would help them to recover. In particular, people of color are
overrepresented in our jails and prisons, and are underrepresented in
community-based mental health and social services.
A prime example is in Chicago, where newly re-elected Mayor Rahm Emanuel closed
six community mental health clinics in
the most economically disadvantaged parts of the city, which has
resulted in an increase in persons with mental health conditions being
incarcerated in the Cook County Jail for low-level, nonviolent offenses
related to their disabilities. While the recent
appointment of a psychologist to
head the jail is a step in a better direction, how will this
appointment impact upon the lack of availability of community-based
services in Chicago for people who desperately need them?
Mayor Emanuel is not unique in his choices. Community-based services have
been slashed in
many state and local budgets. Any short-term "savings" accomplished by
such cuts will always be offset by the devastating long-term human and
economic costs that result when we deny quality services and supports
to the people who are most vulnerable.
Mental health legislation has been introduced in the House and is
expected in the Senate. All legislation should be evaluated through a recovery
should clearly address the social determinants of health. Policy should
seek to end deadly cycles of poverty, homelessness and incarceration in
ways that are culturally appropriate, rehabilitative rather than
punitive, and community-based. We can't talk about more hospital beds
without talking about supportive housing and other programs that will
actually help people to stay out of the hospital and out of prison. We
need legislation that tackles disparities in access to education and
employment, and funds proven programs that prevent crisis and
We need sound policies that promote recovery for all Americans affected
by mental health conditions. We don't have the luxury of continuing to
get this wrong. Too many individuals, families, and systems are in
crisis, and it doesn't have to be this way. We need recovery, and we
need it now.
Ron Manderscheid on Defeating Stigma: The Five “P’s” of Inclusion and
Briana Gilmore, March 2015
That is how Ron
Manderscheid, PhD, opened his address last month at the Together
Against Stigma: Each Mind Matters
conference in San Francisco. Manderscheid joined other mental health
experts in a symposium to discuss how stigma can be reduced or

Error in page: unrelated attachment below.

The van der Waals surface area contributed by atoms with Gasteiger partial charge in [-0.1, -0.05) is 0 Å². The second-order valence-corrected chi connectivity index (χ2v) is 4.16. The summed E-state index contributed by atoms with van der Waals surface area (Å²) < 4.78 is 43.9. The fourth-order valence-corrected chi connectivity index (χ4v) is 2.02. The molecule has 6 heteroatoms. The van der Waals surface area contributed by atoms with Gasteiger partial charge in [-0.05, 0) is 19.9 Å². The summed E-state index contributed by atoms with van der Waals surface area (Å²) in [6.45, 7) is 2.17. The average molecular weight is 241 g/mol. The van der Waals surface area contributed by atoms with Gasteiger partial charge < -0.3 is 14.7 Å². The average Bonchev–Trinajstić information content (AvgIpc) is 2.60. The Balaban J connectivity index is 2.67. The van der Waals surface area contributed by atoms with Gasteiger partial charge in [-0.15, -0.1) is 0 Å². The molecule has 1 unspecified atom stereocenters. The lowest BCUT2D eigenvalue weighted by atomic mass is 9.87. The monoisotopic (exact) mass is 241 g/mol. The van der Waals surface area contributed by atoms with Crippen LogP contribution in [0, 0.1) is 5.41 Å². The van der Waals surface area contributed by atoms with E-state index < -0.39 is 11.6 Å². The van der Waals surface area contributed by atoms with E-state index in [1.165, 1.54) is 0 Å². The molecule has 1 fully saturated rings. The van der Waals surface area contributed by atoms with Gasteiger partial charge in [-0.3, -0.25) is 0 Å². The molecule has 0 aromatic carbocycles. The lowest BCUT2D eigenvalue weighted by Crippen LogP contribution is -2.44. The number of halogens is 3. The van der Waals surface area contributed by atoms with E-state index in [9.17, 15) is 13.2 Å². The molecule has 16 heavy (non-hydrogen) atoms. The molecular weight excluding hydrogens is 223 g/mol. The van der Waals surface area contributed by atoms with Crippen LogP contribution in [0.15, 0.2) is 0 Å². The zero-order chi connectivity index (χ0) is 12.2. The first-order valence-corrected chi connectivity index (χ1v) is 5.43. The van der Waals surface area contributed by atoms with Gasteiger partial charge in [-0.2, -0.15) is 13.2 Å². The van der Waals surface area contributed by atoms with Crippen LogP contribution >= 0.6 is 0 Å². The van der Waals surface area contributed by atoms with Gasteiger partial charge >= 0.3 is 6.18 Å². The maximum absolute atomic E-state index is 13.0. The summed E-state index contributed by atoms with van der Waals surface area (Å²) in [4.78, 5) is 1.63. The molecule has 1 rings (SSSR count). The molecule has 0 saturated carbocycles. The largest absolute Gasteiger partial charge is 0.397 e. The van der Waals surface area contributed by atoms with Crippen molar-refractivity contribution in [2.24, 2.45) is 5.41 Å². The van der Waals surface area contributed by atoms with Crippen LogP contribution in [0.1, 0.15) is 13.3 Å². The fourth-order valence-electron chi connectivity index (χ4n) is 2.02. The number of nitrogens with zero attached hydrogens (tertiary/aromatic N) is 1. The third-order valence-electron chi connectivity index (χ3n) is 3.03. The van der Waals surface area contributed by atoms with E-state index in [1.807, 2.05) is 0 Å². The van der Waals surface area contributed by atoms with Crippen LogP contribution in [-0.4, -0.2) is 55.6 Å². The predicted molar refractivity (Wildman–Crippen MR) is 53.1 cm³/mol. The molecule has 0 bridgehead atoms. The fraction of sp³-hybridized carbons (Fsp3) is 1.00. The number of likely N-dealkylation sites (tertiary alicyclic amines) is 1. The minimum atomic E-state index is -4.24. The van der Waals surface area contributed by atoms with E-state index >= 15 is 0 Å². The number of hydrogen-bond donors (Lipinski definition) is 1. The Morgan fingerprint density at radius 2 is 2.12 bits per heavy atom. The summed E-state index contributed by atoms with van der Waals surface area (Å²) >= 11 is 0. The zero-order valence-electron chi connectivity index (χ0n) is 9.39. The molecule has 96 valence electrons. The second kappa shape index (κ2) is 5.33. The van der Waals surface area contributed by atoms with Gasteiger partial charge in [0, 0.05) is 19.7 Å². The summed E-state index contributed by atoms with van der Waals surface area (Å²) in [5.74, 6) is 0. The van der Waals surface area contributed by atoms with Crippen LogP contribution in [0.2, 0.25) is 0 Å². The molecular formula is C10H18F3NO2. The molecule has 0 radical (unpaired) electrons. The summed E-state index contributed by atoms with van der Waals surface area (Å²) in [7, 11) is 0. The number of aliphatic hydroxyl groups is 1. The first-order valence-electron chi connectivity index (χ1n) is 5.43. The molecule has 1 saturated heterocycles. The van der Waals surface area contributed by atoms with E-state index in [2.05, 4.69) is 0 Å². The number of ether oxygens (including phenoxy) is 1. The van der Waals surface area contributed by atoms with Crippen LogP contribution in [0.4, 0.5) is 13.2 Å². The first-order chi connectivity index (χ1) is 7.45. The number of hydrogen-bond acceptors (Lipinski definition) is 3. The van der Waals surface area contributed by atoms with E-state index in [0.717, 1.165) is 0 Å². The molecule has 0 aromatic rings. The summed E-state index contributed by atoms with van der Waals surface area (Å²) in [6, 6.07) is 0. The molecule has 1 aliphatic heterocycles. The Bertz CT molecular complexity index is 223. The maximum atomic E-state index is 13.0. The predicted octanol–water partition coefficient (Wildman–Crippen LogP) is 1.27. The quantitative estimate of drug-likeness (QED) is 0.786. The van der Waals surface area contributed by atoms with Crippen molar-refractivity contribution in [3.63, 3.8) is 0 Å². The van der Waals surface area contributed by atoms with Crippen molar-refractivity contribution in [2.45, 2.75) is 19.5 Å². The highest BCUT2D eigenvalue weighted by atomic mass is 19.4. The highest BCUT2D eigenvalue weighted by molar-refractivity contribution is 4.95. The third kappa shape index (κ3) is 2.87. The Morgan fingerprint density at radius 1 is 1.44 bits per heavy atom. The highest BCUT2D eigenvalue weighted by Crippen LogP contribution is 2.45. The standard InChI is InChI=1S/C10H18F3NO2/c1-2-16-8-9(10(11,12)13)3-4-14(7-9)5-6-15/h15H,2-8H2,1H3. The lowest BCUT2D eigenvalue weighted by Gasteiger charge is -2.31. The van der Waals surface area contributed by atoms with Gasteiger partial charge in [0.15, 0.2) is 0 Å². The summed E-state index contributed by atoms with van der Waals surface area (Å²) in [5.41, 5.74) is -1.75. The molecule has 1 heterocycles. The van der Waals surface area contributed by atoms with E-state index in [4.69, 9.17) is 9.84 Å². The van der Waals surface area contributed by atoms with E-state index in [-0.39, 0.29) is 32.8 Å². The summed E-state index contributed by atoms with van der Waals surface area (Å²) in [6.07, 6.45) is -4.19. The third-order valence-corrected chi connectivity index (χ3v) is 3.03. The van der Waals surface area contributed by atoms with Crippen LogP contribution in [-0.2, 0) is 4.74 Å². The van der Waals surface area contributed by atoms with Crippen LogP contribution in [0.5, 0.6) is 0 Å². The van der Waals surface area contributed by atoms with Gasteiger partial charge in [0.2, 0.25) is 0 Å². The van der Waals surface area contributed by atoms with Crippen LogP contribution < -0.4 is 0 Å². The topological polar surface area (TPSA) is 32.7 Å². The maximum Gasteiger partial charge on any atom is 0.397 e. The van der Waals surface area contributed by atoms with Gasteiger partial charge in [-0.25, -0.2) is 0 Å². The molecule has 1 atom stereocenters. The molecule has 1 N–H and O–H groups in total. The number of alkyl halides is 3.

eradicated through policies that support mental health promotion,
prevention, and early intervention strategies.
opening remarks aren’t hyperbolic. People with mental health and
substance abuse conditions die an average of 25 years before other
citizens. Less than half of those with needs receive any care at all,
and it takes an average of a decade before people access the treatment
they need. Suicide rates are also at the historic high of 40,000 people
a year, exacerbated by the economic
insecurity and reduction in services brought on by the great
recession. And as Manderscheid and this USA Today article
elucidate, people often only receive care when their experiences have
become severe enough that they have turned into complex, illness- and
symptom-based disabilities. Advocates liken this to only admitting a
cancer patient into treatment when they reach stage four of their
how can policy reduce stigmatization that prevents people from
accessing care, living successfully in the community, and sustaining
recovery? Ron Manderscheid advocates for a five-point reform plan that
Leveling the insurance playing field through parity laws is a first
step to affording equitable treatment for mental health and substance
abuse. Many states and insurance companies are just at the beginning of
implementing successful parity reforms, because they necessitate
sweeping financial, regulatory, and programmatic changes that take time
to adopt. They are also not fully applicable to Medicaid and Medicare
recipients in most states, thus further exacerbating stigma for people
and families experiencing poverty. Parity is now also only available
when a person receives specific treatments. Dr. Manderscheid indicates
that if we want true reform through parity, we need to extend it to
equal housing, equal jobs, equal supports, and equal pay.
Practice is moving rapidly toward fully integrated care through
team-based practice approaches and integrated funding models. True